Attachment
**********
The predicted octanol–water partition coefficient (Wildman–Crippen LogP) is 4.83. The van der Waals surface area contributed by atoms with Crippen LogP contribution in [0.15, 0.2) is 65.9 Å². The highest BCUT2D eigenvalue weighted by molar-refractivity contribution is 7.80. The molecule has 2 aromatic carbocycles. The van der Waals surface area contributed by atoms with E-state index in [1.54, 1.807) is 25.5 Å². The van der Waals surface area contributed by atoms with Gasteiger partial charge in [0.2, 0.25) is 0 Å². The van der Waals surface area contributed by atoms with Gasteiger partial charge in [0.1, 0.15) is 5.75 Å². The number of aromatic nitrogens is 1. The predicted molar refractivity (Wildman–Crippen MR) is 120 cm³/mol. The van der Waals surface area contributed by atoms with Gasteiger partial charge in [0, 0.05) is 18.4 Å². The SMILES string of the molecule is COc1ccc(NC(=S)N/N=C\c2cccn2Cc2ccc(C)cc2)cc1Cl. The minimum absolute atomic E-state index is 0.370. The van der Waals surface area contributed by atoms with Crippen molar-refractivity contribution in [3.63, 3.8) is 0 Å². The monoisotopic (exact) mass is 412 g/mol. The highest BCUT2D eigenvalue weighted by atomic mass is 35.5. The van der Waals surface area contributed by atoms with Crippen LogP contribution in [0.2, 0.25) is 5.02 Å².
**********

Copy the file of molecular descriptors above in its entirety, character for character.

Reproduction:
The predicted octanol–water partition coefficient (Wildman–Crippen LogP) is 4.83. The van der Waals surface area contributed by atoms with Crippen LogP contribution in [0.15, 0.2) is 65.9 Å². The highest BCUT2D eigenvalue weighted by molar-refractivity contribution is 7.80. The molecule has 2 aromatic carbocycles. The van der Waals surface area contributed by atoms with E-state index in [1.54, 1.807) is 25.5 Å². The van der Waals surface area contributed by atoms with Gasteiger partial charge in [0.2, 0.25) is 0 Å². The van der Waals surface area contributed by atoms with Gasteiger partial charge in [0.1, 0.15) is 5.75 Å². The number of aromatic nitrogens is 1. The predicted molar refractivity (Wildman–Crippen MR) is 120 cm³/mol. The van der Waals surface area contributed by atoms with Gasteiger partial charge in [0, 0.05) is 18.4 Å². The SMILES string of the molecule is COc1ccc(NC(=S)N/N=C\c2cccn2Cc2ccc(C)cc2)cc1Cl. The minimum absolute atomic E-state index is 0.370. The van der Waals surface area contributed by atoms with Crippen molar-refractivity contribution in [3.63, 3.8) is 0 Å². The monoisotopic (exact) mass is 412 g/mol. The highest BCUT2D eigenvalue weighted by atomic mass is 35.5. The van der Waals surface area contributed by atoms with Crippen LogP contribution in [0.2, 0.25) is 5.02 Å².